Tornados and Driving Safety

What to Do If You’re Caught in Your Car During a Tornado

Tornadoes are the most violent storms anywhere, and about 1,200 touch ground in the United States every year, according to the National Weather Service (NWS).

They’re as unpredictable as they are violent. Twisters most often occur in the early spring on the Gulf Coast, in May and June on the southern plains and in June and July in the upper Midwest. But, tornadoes can occur any time of year and have been recorded in every state, says the NWS.

If a twister forms when you’re traveling through an unfamiliar region, or even while driving near home, you don’t have much time to make smart decisions that can help save your life. The NWS and Red Cross recommend these actions if a tornado catches you while you’re on the go:

Be Alert and Prepared

  1. Know the difference between a watch and a warning:
    • Tornado Watch: Tornadoes are possible around the general watch area. This tells you to be alert and prepared.
    • Tornado Warning: A tornado has been seen or has appeared on weather radar. This tells you to take immediate action to protect yourself and family.

  2. Know how to access emergency broadcasts in case you encounter worrisome conditions:
    • Local news stations.
    • NOAA Weather Radio. Dial the VHF public service band from 162.400 to 162.550 MHz for the National Oceanic and Atmospheric Administration (NOAA) All Hazards broadcast.
    • Local NWS Weather Forecast Office. Access local watches, warnings, forecasts and radar images online – just not while driving.

  3. Know the warning signs of a tornado:
    • Dark clouds, frequently greenish.
    • A wall cloud, attached to the base of a thundercloud but isolated and lowering.
    • Flying debris.
    • Large hailstones.
    • A roaring noise, ranging from the sound of a waterfall to that of a jet engine.
    • A funnel cloud, a rotating funnel extending from the base of a thundercloud. Once it touches the ground, a funnel cloud is a tornado.

If You’re Caught Outside or Driving

  1. Don’t wait to see a funnel once you hear a Tornado Warning.
    • Run to a sturdy building. The basement is the safest place, but a windowless interior room on the building’s lowest level is the next alternative. Mobile homes are not safe.
    • Get into your car if you cannot immediately get to a shelter on foot. Fasten your seat belt and drive to the closest sturdy shelter.

    Don’t try to outrun a tornado, because they can move across the landscape at 60 mph.
  2. If large objects start to fly past as you are driving, pull over, park and choose the best of the following two options:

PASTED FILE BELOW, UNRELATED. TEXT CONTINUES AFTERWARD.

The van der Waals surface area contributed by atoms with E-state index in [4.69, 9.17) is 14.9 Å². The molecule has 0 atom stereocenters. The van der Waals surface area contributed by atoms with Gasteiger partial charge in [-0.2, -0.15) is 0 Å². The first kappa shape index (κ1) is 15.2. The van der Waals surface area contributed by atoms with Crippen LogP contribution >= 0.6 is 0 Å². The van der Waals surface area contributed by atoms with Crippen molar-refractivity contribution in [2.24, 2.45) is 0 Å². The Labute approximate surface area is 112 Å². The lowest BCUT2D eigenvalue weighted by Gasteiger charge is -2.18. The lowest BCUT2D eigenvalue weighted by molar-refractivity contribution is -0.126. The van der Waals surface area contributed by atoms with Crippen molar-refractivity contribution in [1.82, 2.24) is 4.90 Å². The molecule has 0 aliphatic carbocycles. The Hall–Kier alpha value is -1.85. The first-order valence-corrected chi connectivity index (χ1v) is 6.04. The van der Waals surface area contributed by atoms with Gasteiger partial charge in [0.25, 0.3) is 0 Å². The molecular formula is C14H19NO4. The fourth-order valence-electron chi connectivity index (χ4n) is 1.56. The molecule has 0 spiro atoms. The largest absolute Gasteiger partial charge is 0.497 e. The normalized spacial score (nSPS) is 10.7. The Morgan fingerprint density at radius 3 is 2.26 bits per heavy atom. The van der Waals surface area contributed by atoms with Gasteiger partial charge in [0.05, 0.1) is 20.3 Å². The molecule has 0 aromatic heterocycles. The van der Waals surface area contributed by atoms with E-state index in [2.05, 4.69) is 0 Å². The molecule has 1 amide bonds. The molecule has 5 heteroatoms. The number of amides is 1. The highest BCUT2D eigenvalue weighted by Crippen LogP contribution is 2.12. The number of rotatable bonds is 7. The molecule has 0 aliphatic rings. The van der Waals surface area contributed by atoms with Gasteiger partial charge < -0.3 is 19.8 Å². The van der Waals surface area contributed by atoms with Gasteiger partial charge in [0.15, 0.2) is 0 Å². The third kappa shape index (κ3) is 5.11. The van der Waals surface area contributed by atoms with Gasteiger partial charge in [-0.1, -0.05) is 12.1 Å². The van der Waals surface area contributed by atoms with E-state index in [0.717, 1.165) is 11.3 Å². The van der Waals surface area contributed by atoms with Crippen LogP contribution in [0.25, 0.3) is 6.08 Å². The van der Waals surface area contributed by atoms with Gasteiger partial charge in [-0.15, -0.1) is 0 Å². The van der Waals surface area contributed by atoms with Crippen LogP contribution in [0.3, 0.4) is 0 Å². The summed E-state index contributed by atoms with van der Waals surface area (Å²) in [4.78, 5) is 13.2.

• If you can get significantly below the level of the roadway, such as in a deep ditch, get out of the car and lie face down with your hands protecting your head.
    • Otherwise, keep your seat belt on and stay in the car. Lower your head below the level of the windows, protecting yourself with your hands. If any other protection is available, such as a blanket, wrap that over your head as well.

Always remember, whenever you encounter severe weather, that a violent storm can escalate and travel quickly. If you’re at home, be ready to put your emergency plan into place, if you can – practicing family drills and setting aside supplies ahead of time will help. If not, take the most appropriate safety measures possible, such as the ones shared above.


Insurance Coverage During a Disaster

The best disaster preparation includes planning, family drills, emergency supplies—and a call to your local independent insurance agent to review the storm damage coverage your homeowners insurance and car insurance policies provide. Review your polices with your Blue Ridge Insurance agent today.

Article courtesy of Safeco Blog


10 Tips to Help Prevent Identity Theft

Easy Steps to Help Protect Your Identity*

Shopping online. Visiting the doctor. Buying gas. In nearly all of the things we do from day to day, there’s the risk of identity theft.

You could unknowingly give your information to a fraudster thinking you’re shopping at a legitimate site. Your doctor’s office could experience a data breach. Or, you could come across a tampered credit card reader at the gas pump.

The risks your identity faces go on and on. So, what can you do to stop it? Unfortunately, virtually no one today can completely negate the risk of identity theft. But, we can all take some important steps to help prevent it.

Here are 10 sensible habits to adopt that will help you protect your identity:

  1. Limit what you carry in your wallet, and know what’s there in case it goes missing. First things first, don’t carry your Social Security card on a regular basis. Instead, keep it in a locked safe at home. Have a form of identification or some other card with your Social Security number (SSN) on it? Carry a photocopy of it instead of the real thing, and cut out or otherwise render your SSN unreadable. As for credit cards, only carry the ones you need. Finally, make photocopies of the front and back of the cards you always keep in your wallet and store them in your home safe. If one (or all of them) goes missing, you won’t have to search high and low for the card issuer’s contact information.
  2. Keep your computers, software and other electronics secure and up to date. This means using strong passwords or enabling passcodes – remember not to write them down. It also means installing firewall, spyware and virus protection. Keep everything up to date (and backed up) for the latest security enhancements. For your portable devices, consider installing software to remotely wipe your data or locate the device if it’s ever lost or stolen.
  3. Don’t over share. Does every entity that asks for your (or your child's) SSN really need it? Take a moment to think instead of automatically jotting it down. At the very least, maybe only the last four digits will do. In addition, be careful what you share online. Posting your full address, phone number, license plate number or your birth date online, even if it’s in a photo, may help others piece together a full picture of your identity.
  4. Do check your credit reports throughout the year. You’re entitled to a free credit report from each of the three bureaus once a year. And, since the information on each report is oftentimes largely the same, you can stagger your requests and receive a different report once every four months. Once you receive it, check your report for accounts and other activity you don’t recognize. Even a credit check from a company you haven’t done business with could be an attempt at identity theft. To order your free credit reports, call 1-877-322-8228 or visit
  5. Keep an eye on your accounts. Your account statements can alert you to identity theft sooner than your credit report, in most cases. Check regularly for unauthorized charges or withdrawals and other illicit activity, such as address changes or additional cards you didn’t request.